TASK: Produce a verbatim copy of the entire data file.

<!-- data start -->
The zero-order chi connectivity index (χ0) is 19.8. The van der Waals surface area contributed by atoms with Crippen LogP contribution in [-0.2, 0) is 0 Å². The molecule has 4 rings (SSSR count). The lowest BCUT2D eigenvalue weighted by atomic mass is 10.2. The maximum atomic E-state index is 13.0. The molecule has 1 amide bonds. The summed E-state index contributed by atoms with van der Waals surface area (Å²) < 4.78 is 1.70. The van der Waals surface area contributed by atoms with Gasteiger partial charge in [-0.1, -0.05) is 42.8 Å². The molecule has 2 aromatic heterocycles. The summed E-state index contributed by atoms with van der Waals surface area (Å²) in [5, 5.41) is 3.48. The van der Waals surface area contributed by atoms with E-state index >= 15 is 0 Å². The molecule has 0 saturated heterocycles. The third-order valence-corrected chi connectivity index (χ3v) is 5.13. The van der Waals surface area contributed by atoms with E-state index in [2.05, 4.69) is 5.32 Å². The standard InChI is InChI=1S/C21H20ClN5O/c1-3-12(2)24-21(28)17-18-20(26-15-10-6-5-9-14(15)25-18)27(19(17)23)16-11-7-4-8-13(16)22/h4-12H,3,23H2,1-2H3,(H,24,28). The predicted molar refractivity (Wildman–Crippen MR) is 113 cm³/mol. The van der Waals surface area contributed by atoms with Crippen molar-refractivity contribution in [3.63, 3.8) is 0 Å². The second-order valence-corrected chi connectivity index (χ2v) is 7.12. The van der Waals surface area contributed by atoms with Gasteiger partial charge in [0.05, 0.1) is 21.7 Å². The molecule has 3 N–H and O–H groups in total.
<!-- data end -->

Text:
The zero-order chi connectivity index (χ0) is 19.8. The van der Waals surface area contributed by atoms with Crippen LogP contribution in [-0.2, 0) is 0 Å². The molecule has 4 rings (SSSR count). The lowest BCUT2D eigenvalue weighted by atomic mass is 10.2. The maximum atomic E-state index is 13.0. The molecule has 1 amide bonds. The summed E-state index contributed by atoms with van der Waals surface area (Å²) < 4.78 is 1.70. The van der Waals surface area contributed by atoms with Gasteiger partial charge in [-0.1, -0.05) is 42.8 Å². The molecule has 2 aromatic heterocycles. The summed E-state index contributed by atoms with van der Waals surface area (Å²) in [5, 5.41) is 3.48. The van der Waals surface area contributed by atoms with E-state index >= 15 is 0 Å². The molecule has 0 saturated heterocycles. The third-order valence-corrected chi connectivity index (χ3v) is 5.13. The van der Waals surface area contributed by atoms with E-state index in [2.05, 4.69) is 5.32 Å². The standard InChI is InChI=1S/C21H20ClN5O/c1-3-12(2)24-21(28)17-18-20(26-15-10-6-5-9-14(15)25-18)27(19(17)23)16-11-7-4-8-13(16)22/h4-12H,3,23H2,1-2H3,(H,24,28). The predicted molar refractivity (Wildman–Crippen MR) is 113 cm³/mol. The van der Waals surface area contributed by atoms with Crippen molar-refractivity contribution in [3.63, 3.8) is 0 Å². The second-order valence-corrected chi connectivity index (χ2v) is 7.12. The van der Waals surface area contributed by atoms with Gasteiger partial charge in [0.05, 0.1) is 21.7 Å². The molecule has 3 N–H and O–H groups in total.